|Dofflemeyer Point, WA|
Description: From the southern end of Puget Sound, Budd Inlet leads still further south to Olympia, the state capital of Washington.
A lens lantern atop a twelve-foot stake was established at the point on December 13, 1887, and in 1934, this light was upgraded a notch to the present thirty-foot, pyramidal concrete tower. Unlike most lighthouses, Dofflemeyer Point was never assigned a formal keeper. Instead, local residents were contracted to care for the light and activate the fog signal.
The first keeper of the light was Leonard Sperring, who cared for the light until 1912. Edward Robinson, who lived next to the tower, took charge of the light next and served as caretaker until 1942, when Robert Robinson, his son and next-door neighbor, took over the responsibilities.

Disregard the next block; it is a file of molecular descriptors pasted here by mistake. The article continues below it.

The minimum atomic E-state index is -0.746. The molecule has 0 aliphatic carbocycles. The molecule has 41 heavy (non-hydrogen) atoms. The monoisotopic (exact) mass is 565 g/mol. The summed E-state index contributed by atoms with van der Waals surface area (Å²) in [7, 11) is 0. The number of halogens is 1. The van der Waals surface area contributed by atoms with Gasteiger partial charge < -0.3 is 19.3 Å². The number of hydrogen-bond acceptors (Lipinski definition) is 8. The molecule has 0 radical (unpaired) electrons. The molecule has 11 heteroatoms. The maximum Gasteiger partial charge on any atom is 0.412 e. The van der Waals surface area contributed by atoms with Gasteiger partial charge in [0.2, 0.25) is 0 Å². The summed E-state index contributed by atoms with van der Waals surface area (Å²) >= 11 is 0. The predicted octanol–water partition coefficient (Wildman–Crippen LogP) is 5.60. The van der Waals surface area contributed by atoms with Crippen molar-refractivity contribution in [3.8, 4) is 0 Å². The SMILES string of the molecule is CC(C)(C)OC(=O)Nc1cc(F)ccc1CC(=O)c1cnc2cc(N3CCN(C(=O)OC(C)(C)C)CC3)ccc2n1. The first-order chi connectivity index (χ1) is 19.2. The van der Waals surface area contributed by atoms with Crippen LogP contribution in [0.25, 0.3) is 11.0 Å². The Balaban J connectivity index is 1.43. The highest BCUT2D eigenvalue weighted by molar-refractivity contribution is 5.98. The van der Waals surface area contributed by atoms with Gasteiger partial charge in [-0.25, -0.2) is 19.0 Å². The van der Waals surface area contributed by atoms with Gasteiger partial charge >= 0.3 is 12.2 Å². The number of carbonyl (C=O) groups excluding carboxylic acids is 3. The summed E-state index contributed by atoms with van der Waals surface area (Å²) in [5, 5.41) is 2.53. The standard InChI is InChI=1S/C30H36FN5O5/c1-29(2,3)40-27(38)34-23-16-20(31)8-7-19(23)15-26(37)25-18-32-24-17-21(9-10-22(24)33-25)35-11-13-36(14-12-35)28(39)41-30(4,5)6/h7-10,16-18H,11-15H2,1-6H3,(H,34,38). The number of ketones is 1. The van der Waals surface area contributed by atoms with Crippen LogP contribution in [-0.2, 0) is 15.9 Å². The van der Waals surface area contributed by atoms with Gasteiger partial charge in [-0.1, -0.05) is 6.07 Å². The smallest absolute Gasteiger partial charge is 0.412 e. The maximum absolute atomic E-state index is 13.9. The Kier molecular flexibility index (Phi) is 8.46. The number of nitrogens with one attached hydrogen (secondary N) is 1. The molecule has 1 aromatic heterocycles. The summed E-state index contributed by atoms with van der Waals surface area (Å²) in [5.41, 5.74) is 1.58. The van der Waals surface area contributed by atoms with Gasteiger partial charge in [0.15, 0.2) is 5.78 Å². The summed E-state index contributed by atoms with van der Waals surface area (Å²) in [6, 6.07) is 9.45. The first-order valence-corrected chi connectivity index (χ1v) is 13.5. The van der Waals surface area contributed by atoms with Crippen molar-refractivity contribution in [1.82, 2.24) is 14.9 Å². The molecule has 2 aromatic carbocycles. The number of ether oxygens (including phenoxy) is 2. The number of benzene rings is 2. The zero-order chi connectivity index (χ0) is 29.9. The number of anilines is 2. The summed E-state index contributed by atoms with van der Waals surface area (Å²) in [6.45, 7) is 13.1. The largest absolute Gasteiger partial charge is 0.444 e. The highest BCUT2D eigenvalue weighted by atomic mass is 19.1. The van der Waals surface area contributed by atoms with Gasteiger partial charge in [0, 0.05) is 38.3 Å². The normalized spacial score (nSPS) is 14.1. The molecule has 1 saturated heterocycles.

In the 1960s the light was automated by the Coast Guard, however, the fog signal still required manual activation. Around that time, Madeline Campbell, who lived in the house formerly owned by Edward Robinson, assumed responsibility for the light. If fog was expected to roll in during the night, she would set her alarm clock to wake her for a nighttime check of conditions. When Mrs. Campbell and her family would leave for a vacation, they had to find a local resident to serve as a "fog horn sitter."
Mrs. Campbell served as guardian of the tower until the fog signal was automated in 1987. Today, Coast Guard personnel aboard a buoy tender maintain the signal.
On May 1, 1995, Dofflemyer Point Lighthouse was listed on the Washington Heritage Register and was also placed on the National Register of Historic Places.
Located in Boston Harbor north of Olympia, marking the entrance to
Budd Inlet. The lighthouse is owned by the Coast Guard Grounds/tower closed.
The lighthouse is owned by the Coast Guard Grounds/tower closed.
Pictures on this page copyright Kraig Anderson, used by permission.